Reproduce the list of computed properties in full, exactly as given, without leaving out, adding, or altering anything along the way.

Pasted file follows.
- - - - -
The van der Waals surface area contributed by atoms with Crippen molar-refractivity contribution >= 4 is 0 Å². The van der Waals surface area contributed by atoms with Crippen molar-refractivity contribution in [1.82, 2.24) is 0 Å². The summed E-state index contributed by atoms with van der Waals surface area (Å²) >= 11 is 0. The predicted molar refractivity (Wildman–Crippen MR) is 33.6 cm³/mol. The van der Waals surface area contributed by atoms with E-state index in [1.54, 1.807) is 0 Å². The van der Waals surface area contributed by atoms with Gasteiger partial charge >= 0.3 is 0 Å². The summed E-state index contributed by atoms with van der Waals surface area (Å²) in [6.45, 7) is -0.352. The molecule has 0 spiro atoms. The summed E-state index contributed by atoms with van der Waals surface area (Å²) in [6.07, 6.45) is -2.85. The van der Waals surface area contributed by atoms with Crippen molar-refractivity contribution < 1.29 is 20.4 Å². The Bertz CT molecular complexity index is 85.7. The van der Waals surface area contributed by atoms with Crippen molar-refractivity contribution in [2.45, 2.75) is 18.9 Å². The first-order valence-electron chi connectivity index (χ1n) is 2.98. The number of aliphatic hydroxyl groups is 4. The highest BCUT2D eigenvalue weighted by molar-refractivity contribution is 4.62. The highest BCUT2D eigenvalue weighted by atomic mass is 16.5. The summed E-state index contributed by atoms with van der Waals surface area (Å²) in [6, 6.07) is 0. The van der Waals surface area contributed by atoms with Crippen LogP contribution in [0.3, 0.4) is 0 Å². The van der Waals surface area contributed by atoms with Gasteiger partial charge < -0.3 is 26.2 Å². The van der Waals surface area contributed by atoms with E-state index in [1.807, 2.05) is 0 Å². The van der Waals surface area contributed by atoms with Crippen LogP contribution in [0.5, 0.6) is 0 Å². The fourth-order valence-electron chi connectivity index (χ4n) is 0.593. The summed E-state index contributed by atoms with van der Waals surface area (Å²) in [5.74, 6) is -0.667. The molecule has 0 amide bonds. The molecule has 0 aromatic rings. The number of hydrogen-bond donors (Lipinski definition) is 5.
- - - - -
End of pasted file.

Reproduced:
The van der Waals surface area contributed by atoms with Crippen molar-refractivity contribution >= 4 is 0 Å². The van der Waals surface area contributed by atoms with Crippen molar-refractivity contribution in [1.82, 2.24) is 0 Å². The summed E-state index contributed by atoms with van der Waals surface area (Å²) >= 11 is 0. The predicted molar refractivity (Wildman–Crippen MR) is 33.6 cm³/mol. The van der Waals surface area contributed by atoms with E-state index in [1.54, 1.807) is 0 Å². The van der Waals surface area contributed by atoms with Gasteiger partial charge >= 0.3 is 0 Å². The summed E-state index contributed by atoms with van der Waals surface area (Å²) in [6.45, 7) is -0.352. The molecule has 0 spiro atoms. The summed E-state index contributed by atoms with van der Waals surface area (Å²) in [6.07, 6.45) is -2.85. The van der Waals surface area contributed by atoms with Crippen molar-refractivity contribution < 1.29 is 20.4 Å². The Bertz CT molecular complexity index is 85.7. The van der Waals surface area contributed by atoms with Crippen molar-refractivity contribution in [2.45, 2.75) is 18.9 Å². The first-order valence-electron chi connectivity index (χ1n) is 2.98. The number of aliphatic hydroxyl groups is 4. The highest BCUT2D eigenvalue weighted by molar-refractivity contribution is 4.62. The highest BCUT2D eigenvalue weighted by atomic mass is 16.5. The summed E-state index contributed by atoms with van der Waals surface area (Å²) in [6, 6.07) is 0. The van der Waals surface area contributed by atoms with Crippen LogP contribution in [0.3, 0.4) is 0 Å². The van der Waals surface area contributed by atoms with Gasteiger partial charge < -0.3 is 26.2 Å². The van der Waals surface area contributed by atoms with E-state index in [1.807, 2.05) is 0 Å². The van der Waals surface area contributed by atoms with Crippen LogP contribution in [0.5, 0.6) is 0 Å². The fourth-order valence-electron chi connectivity index (χ4n) is 0.593. The summed E-state index contributed by atoms with van der Waals surface area (Å²) in [5.74, 6) is -0.667. The molecule has 0 amide bonds. The molecule has 0 aromatic rings. The number of hydrogen-bond donors (Lipinski definition) is 5.